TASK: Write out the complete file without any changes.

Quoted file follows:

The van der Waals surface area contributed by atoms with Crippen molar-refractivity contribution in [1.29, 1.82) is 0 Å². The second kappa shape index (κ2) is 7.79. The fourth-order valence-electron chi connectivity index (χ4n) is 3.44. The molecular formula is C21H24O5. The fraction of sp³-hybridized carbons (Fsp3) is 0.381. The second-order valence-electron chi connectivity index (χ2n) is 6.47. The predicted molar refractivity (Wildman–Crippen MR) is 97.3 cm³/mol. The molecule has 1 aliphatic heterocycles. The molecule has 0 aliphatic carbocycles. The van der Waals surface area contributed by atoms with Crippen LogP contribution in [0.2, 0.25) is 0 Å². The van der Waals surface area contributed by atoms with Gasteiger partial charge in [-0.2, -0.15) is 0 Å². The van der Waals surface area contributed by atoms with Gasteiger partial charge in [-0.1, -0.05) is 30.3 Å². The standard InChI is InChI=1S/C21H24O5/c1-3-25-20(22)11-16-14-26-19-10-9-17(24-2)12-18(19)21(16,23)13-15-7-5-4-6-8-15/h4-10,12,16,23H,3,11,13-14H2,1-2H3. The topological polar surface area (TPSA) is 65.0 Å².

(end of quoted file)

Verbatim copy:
The van der Waals surface area contributed by atoms with Crippen molar-refractivity contribution in [1.29, 1.82) is 0 Å². The second kappa shape index (κ2) is 7.79. The fourth-order valence-electron chi connectivity index (χ4n) is 3.44. The molecular formula is C21H24O5. The fraction of sp³-hybridized carbons (Fsp3) is 0.381. The second-order valence-electron chi connectivity index (χ2n) is 6.47. The predicted molar refractivity (Wildman–Crippen MR) is 97.3 cm³/mol. The molecule has 1 aliphatic heterocycles. The molecule has 0 aliphatic carbocycles. The van der Waals surface area contributed by atoms with Crippen LogP contribution in [0.2, 0.25) is 0 Å². The van der Waals surface area contributed by atoms with Gasteiger partial charge in [-0.2, -0.15) is 0 Å². The van der Waals surface area contributed by atoms with Gasteiger partial charge in [-0.1, -0.05) is 30.3 Å². The standard InChI is InChI=1S/C21H24O5/c1-3-25-20(22)11-16-14-26-19-10-9-17(24-2)12-18(19)21(16,23)13-15-7-5-4-6-8-15/h4-10,12,16,23H,3,11,13-14H2,1-2H3. The topological polar surface area (TPSA) is 65.0 Å².